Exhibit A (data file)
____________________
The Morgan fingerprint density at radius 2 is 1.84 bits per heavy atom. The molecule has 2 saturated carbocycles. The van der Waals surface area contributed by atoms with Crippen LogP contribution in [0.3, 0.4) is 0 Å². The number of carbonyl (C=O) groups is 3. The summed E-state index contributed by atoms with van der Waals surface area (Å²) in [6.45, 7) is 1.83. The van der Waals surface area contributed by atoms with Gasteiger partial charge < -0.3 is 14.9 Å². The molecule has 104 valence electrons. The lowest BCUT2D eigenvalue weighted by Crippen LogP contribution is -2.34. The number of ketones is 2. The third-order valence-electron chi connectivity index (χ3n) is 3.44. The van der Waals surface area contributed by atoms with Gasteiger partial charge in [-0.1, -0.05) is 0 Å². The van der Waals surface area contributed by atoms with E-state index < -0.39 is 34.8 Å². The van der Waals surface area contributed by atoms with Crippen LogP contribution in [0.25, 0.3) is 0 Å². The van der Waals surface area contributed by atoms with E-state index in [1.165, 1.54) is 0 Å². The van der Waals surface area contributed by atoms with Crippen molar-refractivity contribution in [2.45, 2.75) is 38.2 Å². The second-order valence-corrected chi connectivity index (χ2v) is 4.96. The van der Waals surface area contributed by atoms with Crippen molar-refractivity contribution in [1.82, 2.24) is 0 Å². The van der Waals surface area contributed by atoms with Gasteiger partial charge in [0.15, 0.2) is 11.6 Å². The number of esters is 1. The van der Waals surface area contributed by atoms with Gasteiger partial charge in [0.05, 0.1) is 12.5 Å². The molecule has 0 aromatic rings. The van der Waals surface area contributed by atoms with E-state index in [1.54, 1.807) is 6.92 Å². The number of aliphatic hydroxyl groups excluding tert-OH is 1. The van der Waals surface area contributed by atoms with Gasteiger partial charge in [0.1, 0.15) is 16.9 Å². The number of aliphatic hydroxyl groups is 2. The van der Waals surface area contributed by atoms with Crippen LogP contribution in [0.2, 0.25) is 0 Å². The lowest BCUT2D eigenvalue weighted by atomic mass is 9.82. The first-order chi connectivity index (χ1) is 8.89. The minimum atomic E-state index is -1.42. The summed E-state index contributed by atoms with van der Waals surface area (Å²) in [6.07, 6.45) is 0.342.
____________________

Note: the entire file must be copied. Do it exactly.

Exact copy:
The Morgan fingerprint density at radius 2 is 1.84 bits per heavy atom. The molecule has 2 saturated carbocycles. The van der Waals surface area contributed by atoms with Crippen LogP contribution in [0.3, 0.4) is 0 Å². The number of carbonyl (C=O) groups is 3. The summed E-state index contributed by atoms with van der Waals surface area (Å²) in [6.45, 7) is 1.83. The van der Waals surface area contributed by atoms with Gasteiger partial charge < -0.3 is 14.9 Å². The molecule has 104 valence electrons. The lowest BCUT2D eigenvalue weighted by Crippen LogP contribution is -2.34. The number of ketones is 2. The third-order valence-electron chi connectivity index (χ3n) is 3.44. The van der Waals surface area contributed by atoms with Gasteiger partial charge in [-0.1, -0.05) is 0 Å². The van der Waals surface area contributed by atoms with E-state index < -0.39 is 34.8 Å². The van der Waals surface area contributed by atoms with Crippen LogP contribution in [0.25, 0.3) is 0 Å². The van der Waals surface area contributed by atoms with E-state index in [1.165, 1.54) is 0 Å². The van der Waals surface area contributed by atoms with Crippen molar-refractivity contribution in [2.45, 2.75) is 38.2 Å². The second-order valence-corrected chi connectivity index (χ2v) is 4.96. The van der Waals surface area contributed by atoms with Crippen molar-refractivity contribution in [1.82, 2.24) is 0 Å². The van der Waals surface area contributed by atoms with Gasteiger partial charge in [0.15, 0.2) is 11.6 Å². The number of esters is 1. The van der Waals surface area contributed by atoms with Gasteiger partial charge in [0.05, 0.1) is 12.5 Å². The molecule has 0 aromatic rings. The van der Waals surface area contributed by atoms with E-state index in [1.54, 1.807) is 6.92 Å². The number of aliphatic hydroxyl groups excluding tert-OH is 1. The van der Waals surface area contributed by atoms with Gasteiger partial charge in [0.1, 0.15) is 16.9 Å². The number of aliphatic hydroxyl groups is 2. The van der Waals surface area contributed by atoms with Crippen LogP contribution in [0.2, 0.25) is 0 Å². The lowest BCUT2D eigenvalue weighted by atomic mass is 9.82. The first-order chi connectivity index (χ1) is 8.89. The minimum atomic E-state index is -1.42. The summed E-state index contributed by atoms with van der Waals surface area (Å²) in [6.07, 6.45) is 0.342.